Doing It Right When Security Fails

I just got an email from Kickstarter, the popular crowdfunding platform. They were writing to let their users know that they’ve joined the ranks of the companies who’ve suffered a data compromise.

I hope that they’re well-treated by their users during this crisis, because they’re doing a really good job.

Their email clearly specified the data elements that were compromised: usernames, email addresses, mailing addresses, phone numbers, and encrypted passwords. Since their passwords were encrypted, they elaborated that “actual passwords were not revealed, however it is possible for a malicious person with enough computing power to guess and crack an encrypted password, particularly a weak or obvious one.” They made it clear that no credit card/payment information was revealed in any form, encrypted or otherwise.

I’m not thrilled to have this information out there, of course, but the specificity of this disclosure is refreshing. This is a lot better than hearing that “personal information but no payment information” was compromised, as is more typical in this sort of situation.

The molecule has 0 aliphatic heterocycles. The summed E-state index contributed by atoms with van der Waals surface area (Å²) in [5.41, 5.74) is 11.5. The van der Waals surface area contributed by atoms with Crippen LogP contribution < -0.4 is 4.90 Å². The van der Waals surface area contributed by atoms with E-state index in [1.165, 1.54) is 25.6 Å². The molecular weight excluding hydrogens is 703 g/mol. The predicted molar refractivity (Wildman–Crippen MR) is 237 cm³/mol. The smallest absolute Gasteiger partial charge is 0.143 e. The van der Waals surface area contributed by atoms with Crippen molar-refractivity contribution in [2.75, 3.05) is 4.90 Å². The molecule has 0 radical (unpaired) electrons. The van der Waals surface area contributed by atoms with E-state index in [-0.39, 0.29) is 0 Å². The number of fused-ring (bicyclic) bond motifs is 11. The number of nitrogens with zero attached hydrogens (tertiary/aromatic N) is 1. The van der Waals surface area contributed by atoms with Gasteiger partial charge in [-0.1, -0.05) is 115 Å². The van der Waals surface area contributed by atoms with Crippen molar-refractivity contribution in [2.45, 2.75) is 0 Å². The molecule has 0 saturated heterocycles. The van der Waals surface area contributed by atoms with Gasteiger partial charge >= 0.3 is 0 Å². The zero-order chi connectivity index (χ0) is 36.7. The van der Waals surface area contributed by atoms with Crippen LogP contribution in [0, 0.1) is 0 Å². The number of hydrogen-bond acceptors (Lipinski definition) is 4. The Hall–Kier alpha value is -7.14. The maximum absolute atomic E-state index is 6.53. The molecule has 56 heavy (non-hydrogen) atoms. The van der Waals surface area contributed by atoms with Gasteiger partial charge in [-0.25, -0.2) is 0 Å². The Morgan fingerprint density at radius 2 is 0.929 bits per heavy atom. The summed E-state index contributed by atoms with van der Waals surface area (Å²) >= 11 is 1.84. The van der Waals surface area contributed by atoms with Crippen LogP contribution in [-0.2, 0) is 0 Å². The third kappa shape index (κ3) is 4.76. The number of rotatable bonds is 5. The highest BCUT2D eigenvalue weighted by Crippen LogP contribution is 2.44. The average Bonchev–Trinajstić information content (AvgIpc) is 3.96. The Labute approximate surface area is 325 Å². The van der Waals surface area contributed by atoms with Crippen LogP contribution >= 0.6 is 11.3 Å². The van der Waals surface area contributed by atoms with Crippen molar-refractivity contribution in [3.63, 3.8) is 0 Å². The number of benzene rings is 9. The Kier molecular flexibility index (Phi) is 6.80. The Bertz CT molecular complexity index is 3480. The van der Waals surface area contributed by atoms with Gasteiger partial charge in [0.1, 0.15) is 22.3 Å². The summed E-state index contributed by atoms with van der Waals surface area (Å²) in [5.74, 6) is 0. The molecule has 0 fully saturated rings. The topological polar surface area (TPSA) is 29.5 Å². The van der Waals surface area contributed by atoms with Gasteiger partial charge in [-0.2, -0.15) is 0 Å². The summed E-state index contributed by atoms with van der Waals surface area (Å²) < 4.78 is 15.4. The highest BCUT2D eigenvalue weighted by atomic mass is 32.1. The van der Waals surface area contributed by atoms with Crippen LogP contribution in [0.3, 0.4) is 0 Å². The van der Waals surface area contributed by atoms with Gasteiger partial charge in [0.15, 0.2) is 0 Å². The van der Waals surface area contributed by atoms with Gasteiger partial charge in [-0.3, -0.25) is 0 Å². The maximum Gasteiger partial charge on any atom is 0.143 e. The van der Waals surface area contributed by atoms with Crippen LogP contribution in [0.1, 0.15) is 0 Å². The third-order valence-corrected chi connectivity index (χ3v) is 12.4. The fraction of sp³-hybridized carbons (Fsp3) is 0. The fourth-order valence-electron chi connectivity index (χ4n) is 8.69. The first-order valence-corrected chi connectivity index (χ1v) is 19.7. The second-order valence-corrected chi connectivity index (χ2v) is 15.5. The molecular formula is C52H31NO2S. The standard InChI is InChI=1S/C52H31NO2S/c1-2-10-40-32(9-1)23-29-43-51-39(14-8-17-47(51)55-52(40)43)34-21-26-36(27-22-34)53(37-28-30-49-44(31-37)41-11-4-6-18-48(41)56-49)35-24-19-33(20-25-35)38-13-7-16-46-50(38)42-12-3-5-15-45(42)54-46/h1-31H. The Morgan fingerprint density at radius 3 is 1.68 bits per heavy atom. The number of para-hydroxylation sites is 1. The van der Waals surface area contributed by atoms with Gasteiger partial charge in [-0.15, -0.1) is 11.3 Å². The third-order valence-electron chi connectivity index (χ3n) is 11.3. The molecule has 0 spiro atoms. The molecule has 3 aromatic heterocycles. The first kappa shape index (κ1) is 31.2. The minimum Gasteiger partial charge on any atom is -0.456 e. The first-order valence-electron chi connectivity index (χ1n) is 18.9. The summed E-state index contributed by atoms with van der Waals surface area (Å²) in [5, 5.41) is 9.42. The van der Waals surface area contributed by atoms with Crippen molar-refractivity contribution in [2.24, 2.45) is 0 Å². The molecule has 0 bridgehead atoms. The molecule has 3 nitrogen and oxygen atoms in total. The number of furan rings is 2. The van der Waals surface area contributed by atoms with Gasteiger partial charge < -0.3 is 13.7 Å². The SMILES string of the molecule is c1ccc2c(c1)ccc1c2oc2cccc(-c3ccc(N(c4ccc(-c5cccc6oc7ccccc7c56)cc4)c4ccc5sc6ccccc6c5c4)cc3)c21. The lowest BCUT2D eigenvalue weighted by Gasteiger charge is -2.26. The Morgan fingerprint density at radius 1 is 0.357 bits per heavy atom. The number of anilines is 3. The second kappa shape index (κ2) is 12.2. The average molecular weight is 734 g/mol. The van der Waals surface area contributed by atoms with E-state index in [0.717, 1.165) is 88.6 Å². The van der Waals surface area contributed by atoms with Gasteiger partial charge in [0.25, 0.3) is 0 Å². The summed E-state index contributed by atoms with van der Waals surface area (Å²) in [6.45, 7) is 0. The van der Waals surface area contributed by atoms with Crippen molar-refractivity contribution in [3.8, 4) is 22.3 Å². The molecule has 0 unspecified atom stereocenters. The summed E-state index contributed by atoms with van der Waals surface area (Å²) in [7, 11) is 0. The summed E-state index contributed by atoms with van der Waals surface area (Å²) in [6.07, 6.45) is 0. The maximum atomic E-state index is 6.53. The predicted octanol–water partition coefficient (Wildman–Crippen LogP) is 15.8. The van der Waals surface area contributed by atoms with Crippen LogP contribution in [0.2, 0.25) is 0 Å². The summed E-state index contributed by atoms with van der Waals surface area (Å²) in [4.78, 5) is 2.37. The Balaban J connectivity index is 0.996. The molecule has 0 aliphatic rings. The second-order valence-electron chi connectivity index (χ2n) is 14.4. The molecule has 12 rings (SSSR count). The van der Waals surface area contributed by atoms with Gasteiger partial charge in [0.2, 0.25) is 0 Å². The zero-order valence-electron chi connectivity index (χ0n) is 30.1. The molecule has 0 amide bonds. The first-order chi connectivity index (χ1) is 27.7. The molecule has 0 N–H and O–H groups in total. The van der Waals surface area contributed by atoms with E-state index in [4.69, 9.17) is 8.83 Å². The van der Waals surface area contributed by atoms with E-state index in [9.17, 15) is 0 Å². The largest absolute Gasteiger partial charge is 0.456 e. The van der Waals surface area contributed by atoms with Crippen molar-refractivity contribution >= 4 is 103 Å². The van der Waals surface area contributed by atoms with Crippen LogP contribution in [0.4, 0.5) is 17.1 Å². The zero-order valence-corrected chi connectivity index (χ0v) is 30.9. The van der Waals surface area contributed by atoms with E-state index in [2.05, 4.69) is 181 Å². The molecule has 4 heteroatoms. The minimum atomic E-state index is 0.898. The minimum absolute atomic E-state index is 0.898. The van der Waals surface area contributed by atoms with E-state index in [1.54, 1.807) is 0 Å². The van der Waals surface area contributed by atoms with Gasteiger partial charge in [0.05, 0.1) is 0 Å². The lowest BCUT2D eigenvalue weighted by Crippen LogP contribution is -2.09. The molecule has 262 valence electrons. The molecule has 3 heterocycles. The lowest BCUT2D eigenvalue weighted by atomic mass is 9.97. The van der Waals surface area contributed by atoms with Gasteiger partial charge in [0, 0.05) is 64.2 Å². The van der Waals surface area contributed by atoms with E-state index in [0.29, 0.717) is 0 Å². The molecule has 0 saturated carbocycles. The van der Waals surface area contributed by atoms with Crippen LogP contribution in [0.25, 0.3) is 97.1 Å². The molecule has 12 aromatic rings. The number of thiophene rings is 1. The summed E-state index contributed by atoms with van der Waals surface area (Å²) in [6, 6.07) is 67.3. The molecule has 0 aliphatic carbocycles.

They provided an email address for comments and questions. Security geek that I am, I wrote to ask them whether their encrypted passwords were “salted,” which refers to a technique that makes brute-forcing encrypted passwords much more difficult.

I thought I’d most likely get a form-letter response that didn’t really answer the question, some sort of cagey “no comment,” or complete radio silence.

I was pleasantly surprised to get an email just a few minutes later with a very specific answer to the question I’d asked. It turns out they do use hash salting in a smart way, making it much, much harder for an attacker to crack encrypted passwords. They even updated their blog posting with these details after I asked my question.

It’s refreshing and commendable that Kickstarter’s communication has been so forthright and clear. But it’s also important to note thatĀ they planned for this when they designed their system. Nobody wants to be the victim of a data compromiseā€”but it happens. Kickstarter’s design has greatly limited the damage that will result.

So, I hope that Kickstarter users aren’t too frightened as a result of recent events. Their thoughtful design and forthright disclosures suggest they’re worthy of continued trust.